For the first time in U.S. history, an administration is responding to a crisis with deregulation and decentralization

For the first time in U.S. history, an administration is responding to a crisis with deregulation and decentralization. By Christopher Duluth.

Washington’s response to the Covid-19 pandemic is upending one of the most durable patterns of American politics. Throughout history, national emergencies have led to a more powerful and centralized federal government and to the transfer of federal power from Congress to the executive branch. This time, the federal response rests largely on state and local government and private enterprise, with a wave of deregulation clearing the way. The Trump administration has seized no new powers, and Congress has stayed energetically in the game.

The historical pattern is powerful and might have seemed inevitable. In times of war, natural disaster and economic upheaval, action is king. The president and his officials and agencies can act with much greater dispatch than Congress can. They may be forgiven for crossing statutory or even constitutional boundaries—in a crisis, the test of legitimacy is perceived effectiveness. But emergency actions often set precedents for normal times. …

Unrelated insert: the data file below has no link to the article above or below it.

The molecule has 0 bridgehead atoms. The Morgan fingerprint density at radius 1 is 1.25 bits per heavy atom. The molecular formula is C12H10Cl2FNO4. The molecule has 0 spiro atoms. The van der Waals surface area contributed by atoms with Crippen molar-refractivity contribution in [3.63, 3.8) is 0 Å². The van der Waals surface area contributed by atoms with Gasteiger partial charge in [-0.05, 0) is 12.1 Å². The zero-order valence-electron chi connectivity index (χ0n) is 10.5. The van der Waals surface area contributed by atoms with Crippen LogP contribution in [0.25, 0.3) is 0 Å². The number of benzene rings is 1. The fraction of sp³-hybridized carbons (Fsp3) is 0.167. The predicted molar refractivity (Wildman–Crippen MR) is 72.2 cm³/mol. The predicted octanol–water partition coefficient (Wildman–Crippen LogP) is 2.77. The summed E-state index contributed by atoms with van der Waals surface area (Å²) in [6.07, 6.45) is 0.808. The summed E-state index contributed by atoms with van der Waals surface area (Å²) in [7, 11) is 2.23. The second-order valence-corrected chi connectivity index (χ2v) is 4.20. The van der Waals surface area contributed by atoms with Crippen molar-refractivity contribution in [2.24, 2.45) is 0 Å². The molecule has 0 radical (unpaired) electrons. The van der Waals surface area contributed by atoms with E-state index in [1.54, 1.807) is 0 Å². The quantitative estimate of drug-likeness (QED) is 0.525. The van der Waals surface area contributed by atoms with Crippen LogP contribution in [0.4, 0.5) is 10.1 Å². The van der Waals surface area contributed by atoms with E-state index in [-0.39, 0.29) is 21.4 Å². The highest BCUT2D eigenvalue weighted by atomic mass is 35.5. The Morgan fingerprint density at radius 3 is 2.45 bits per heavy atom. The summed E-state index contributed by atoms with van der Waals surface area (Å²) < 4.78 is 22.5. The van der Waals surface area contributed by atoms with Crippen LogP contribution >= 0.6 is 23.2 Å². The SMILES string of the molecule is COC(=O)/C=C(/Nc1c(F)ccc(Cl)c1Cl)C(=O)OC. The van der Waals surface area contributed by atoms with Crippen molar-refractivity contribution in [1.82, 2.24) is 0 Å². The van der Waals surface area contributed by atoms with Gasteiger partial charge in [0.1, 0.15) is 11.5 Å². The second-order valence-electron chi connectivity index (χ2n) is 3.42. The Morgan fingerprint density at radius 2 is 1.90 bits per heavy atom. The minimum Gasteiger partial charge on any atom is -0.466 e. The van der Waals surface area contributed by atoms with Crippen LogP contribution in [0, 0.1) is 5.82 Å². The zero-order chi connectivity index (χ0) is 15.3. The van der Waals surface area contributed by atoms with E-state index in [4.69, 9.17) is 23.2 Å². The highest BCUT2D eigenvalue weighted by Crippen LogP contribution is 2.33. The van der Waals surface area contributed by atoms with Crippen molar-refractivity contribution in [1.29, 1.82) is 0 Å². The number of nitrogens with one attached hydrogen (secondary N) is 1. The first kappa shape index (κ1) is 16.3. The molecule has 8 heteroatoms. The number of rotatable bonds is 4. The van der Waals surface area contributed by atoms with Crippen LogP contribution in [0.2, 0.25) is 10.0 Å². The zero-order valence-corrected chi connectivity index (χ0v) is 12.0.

These tendencies were dramatically on display in the first two national emergencies of the 21st century, 9/11 and the 2008 financial collapse. …

It is not only crises that propel the administrative state. Lesser events of the 2000s — accounting scandals and a spike in energy prices — also led to new layers of freewheeling federal power. But major emergencies have unfailingly been major inflection points. …

Not this time, thanks to Mr Trump:

Until now. In responding to the coronavirus, the Trump administration has confined itself to longstanding statutory authorities that have been invoked routinely in responding to lesser emergencies. …

Mr. Trump has received criticism from all sides for these measured responses. It is said, on the one hand, that he should aggressively commandeer state police powers and industrial resources to mount a uniform national response—and, on the other (sometimes by the same critics), that the crisis will sooner or later unleash the authoritarian ambitions Mr. Trump has supposedly been harboring all along. …

The most striking aspect of the administration’s response has been its waiving or liberalizing of hundreds of regulatory requirements that would otherwise impede efforts to cope with the epidemic and ensuing shutdowns.

Glenn Reynolds:

What nonsense. Everyone knows that we have a living, breathing Constitution that adapts and changes to meet the needs of the time, defined as whatever the chattering class wants at the moment.